London Design Festival: designjunction

Designjunction is back at The Old Sorting Office as part of London Design Festival – and includes graphic prints, intriguing installations and some dazzling new products from Patternity…

Designjunction is back at The Old Sorting Office as part of London Design Festival – and includes graphic prints, intriguing installations and some dazzling new products from Patternity…

Products for sale include Patternity’s Fleet of Dazzle range for the Imperial War Museum, inspired by the dazzle patterns used to disguise ships during the First World War:

Subscription based gift service Not Another Bill featured a lovely range of products (and packaging) – the website invites people to subscribe for a monthly fee and list their style and preferences to receive a surprise present in the post:

Image via Not Another Bill on Instagram

Outline Editions’ display (top) includes work by Malika Favre, Kristjana Williams, Noma Bar, Hvass and Hannibal and Anthony Burrill, as well as a collection of ten TfL Oyster card holders (which we wrote about here). Williams also has her own stand, the Kristjana Williams studio, with patterned prints, cushions and sofa:

MinaLima, the graphic design team behind the Harry Potter film series, is selling Potter-themed prints and new designs from their own range:

And Crispin Finn is selling its trademark blue, red and white prints, textiles and wall planners:

There are some interesting displays, too – Swedish ceramics designers Soderlund Davidson are offering a ‘make your own sculpture’ service for £20, allowing visitors to choose products from a conveyor belt:

While upstairs, A Child’s Dream (a charity project supported by Ercol and Anglepoise) features 19 products surrounded by white balloons, which have been customised by designers and will be auctioned off to raise money for Teddy’s Wish, a charity raising funds for research into Sudden Infant Death Syndrome:

Other products for sale include neon lights, graphic gifts and stationery, and GF Smith has a stand for its Colorplan service. David David, the studio behind the Carousel Wall mosaic installation for the V&A with Johnson Tiles, which we wrote about in our V&A round-up, is also selling prints and textiles.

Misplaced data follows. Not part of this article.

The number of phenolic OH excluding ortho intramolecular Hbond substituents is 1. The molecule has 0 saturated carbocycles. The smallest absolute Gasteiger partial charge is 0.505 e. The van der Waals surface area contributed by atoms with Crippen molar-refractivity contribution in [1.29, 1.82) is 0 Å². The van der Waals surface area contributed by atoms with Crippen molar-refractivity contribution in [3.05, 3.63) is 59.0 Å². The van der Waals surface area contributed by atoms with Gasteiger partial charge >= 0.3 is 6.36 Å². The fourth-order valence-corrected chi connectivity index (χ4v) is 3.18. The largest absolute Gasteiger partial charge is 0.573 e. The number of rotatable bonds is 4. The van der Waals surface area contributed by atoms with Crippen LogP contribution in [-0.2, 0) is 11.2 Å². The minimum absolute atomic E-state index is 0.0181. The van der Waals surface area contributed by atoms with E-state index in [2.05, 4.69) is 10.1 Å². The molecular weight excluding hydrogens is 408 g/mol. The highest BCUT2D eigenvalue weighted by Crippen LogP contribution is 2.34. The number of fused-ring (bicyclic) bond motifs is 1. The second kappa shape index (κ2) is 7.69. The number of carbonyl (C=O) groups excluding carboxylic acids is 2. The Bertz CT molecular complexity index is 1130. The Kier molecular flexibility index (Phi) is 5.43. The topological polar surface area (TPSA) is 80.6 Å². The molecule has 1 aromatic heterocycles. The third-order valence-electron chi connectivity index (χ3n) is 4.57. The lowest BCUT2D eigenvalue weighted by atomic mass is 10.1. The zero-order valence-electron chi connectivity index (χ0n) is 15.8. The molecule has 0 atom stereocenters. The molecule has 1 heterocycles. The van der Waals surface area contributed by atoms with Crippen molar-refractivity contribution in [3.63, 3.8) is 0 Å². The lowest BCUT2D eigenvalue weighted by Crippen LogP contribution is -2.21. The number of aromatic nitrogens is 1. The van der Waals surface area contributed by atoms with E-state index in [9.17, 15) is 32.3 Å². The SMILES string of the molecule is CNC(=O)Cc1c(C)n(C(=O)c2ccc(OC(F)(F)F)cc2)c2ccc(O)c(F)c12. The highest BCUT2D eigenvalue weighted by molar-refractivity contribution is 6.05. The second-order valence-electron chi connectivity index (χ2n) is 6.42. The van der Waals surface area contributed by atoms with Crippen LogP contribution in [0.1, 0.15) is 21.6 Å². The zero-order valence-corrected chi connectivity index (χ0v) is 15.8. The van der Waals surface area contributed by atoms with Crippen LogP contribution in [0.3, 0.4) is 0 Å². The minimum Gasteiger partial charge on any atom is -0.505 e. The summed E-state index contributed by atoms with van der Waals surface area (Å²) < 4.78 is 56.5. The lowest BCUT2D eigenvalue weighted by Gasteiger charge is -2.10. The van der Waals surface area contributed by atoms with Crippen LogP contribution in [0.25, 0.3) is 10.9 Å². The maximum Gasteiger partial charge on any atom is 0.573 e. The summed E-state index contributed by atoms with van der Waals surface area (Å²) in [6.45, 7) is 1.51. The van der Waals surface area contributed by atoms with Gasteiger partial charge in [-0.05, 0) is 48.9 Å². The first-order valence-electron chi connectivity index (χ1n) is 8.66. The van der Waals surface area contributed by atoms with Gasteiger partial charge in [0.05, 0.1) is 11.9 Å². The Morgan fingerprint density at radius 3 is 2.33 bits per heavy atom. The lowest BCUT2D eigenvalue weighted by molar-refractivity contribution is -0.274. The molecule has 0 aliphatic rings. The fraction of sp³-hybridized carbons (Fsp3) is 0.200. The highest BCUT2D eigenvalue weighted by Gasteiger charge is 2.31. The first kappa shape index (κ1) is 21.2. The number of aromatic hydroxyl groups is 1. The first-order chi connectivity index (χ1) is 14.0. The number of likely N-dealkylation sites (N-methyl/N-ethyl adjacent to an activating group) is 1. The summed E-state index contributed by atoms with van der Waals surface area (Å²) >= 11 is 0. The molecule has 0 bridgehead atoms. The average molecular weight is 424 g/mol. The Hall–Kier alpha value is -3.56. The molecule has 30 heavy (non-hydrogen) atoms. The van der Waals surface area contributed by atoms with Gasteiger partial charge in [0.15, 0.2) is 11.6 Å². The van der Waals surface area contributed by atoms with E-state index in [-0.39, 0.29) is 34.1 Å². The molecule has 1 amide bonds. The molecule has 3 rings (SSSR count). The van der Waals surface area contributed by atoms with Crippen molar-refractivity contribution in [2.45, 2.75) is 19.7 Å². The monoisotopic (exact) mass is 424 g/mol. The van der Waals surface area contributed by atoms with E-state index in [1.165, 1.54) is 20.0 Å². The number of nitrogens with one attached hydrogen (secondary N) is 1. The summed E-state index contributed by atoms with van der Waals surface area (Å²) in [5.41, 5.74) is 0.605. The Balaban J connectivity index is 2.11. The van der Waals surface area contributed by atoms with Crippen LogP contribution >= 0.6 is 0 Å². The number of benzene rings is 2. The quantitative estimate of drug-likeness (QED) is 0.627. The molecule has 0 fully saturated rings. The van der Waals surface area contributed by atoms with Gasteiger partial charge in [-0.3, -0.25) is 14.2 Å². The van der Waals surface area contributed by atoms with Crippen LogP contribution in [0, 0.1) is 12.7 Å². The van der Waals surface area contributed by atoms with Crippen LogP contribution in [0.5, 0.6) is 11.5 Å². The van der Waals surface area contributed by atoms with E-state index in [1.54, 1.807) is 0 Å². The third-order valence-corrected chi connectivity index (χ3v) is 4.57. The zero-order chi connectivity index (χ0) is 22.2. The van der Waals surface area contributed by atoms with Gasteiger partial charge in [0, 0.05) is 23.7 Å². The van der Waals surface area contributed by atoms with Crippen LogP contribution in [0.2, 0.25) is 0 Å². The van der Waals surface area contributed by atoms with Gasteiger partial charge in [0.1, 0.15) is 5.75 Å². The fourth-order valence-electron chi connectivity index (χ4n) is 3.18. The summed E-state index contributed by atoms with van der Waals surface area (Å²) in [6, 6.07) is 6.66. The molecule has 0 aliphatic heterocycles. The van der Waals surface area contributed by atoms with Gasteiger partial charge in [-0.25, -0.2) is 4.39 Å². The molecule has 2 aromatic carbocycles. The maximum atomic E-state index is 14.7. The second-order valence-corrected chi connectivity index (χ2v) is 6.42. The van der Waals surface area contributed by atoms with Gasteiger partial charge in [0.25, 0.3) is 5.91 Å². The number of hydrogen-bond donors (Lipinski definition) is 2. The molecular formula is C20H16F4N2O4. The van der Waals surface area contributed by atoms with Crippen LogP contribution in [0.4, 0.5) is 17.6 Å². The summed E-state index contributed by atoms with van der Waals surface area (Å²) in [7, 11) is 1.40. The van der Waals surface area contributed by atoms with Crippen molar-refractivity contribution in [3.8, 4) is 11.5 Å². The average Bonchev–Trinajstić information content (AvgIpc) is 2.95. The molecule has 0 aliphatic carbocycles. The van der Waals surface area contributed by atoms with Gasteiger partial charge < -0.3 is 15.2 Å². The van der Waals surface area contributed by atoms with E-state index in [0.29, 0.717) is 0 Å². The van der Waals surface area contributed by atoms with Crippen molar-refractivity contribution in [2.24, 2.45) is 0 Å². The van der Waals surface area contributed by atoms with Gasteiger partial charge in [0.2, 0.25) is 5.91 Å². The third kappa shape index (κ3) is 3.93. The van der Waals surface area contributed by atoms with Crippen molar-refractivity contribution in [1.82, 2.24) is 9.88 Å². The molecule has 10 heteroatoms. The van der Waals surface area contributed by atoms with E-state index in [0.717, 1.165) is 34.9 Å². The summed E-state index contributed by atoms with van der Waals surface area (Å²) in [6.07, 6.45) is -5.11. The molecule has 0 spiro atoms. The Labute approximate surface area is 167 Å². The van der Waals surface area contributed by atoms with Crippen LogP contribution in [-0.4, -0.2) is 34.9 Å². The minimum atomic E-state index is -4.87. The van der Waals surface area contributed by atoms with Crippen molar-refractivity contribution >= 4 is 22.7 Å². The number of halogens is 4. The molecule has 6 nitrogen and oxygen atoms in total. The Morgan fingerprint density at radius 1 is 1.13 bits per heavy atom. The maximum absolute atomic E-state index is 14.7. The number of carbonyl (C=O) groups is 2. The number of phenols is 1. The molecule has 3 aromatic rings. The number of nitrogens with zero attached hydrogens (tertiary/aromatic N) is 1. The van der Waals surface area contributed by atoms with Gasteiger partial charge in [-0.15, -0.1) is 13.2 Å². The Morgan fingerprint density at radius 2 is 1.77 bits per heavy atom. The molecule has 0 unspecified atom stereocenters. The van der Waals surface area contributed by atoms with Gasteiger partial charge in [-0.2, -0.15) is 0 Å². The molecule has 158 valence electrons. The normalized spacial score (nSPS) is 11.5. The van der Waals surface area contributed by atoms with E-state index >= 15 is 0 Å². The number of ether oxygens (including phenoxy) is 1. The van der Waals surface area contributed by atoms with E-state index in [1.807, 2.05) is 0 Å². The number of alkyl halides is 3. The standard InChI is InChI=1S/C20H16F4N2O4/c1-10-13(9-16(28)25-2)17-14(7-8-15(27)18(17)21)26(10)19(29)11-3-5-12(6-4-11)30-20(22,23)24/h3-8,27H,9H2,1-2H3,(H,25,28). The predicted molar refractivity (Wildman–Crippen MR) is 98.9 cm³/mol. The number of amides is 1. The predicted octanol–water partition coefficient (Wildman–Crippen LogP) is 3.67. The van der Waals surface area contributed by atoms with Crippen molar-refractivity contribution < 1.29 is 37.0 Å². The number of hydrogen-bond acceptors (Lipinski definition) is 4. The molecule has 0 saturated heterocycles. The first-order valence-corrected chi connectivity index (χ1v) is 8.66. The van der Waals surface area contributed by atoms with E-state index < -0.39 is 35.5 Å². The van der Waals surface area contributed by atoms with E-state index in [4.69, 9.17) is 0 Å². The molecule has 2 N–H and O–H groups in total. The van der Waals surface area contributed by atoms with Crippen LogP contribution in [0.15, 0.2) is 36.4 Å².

Among the installations on show are some interesting projects commissioned by Dezeen and Mini. Dominic Wilcox’s diverless sleeper car, which houses a single bed in a stained glass shell. Wilcox says the concept car takes inspiration from the windows of Durham Cathedral.

And Alexandra Daisy Ginsberg’s Design Taxonomy imagines a design world subjected to the same experiments as synthetic biology – her installation presents a single car diversified through 13 generations of climate zones:

Also on show is Lucy McRae’s intriguing Prep Your Body For Space installation, described as one of a series of experiments exploring the impact of zero gravity on the body. The architect has enlisted a series of performers to trial her device, which places users in a kind of suspended animation by covering their body in a plastic membrane, making them appear liquified:

Concept image via

Designjunction is open at 21-31 New Oxford Street WC1A 1BA until 21 September. For details, see

More from CR

If you love Toronto, these prints are perfect for you

Tomorrow evening in Toronto, creative consultancy Sovereign State is launching its new print series State Goods with an event at the Gladstone Hotel. Here’s a sneaky peek of some of the lovely artworks that will be on show…

Ad of the Week: Paddy Power Rainbow Laces Metro Edition

On Monday, the Metro newspaper dedicated its entire issue to supporting the Paddy Power/Stonewall Rainbow Laces campaign, which aims to tackle homophobia in football. As well as running a Rainbow Laces graphic across every page, the issue saw brands including Premier Inn, Google, and Smirnoff create special ads. The campaign is our Ad of the Week.

The making of Horst: Photographer of Style at the V&A

The V&A’s new show, Horst: Photographer of Style, looks back at sixty years of work by the master image-maker Horst P Horst, who made his name at French Vogue in the 1930s. But with no vintage prints of Horst’s magazine work available, the museum had to enlist the help of a specialist printer and the Condé Nast archives to get back to the original Kodachrome transparencies

Graphic Designer

Fushi Wellbeing

Creative Designer

Monddi Design Agency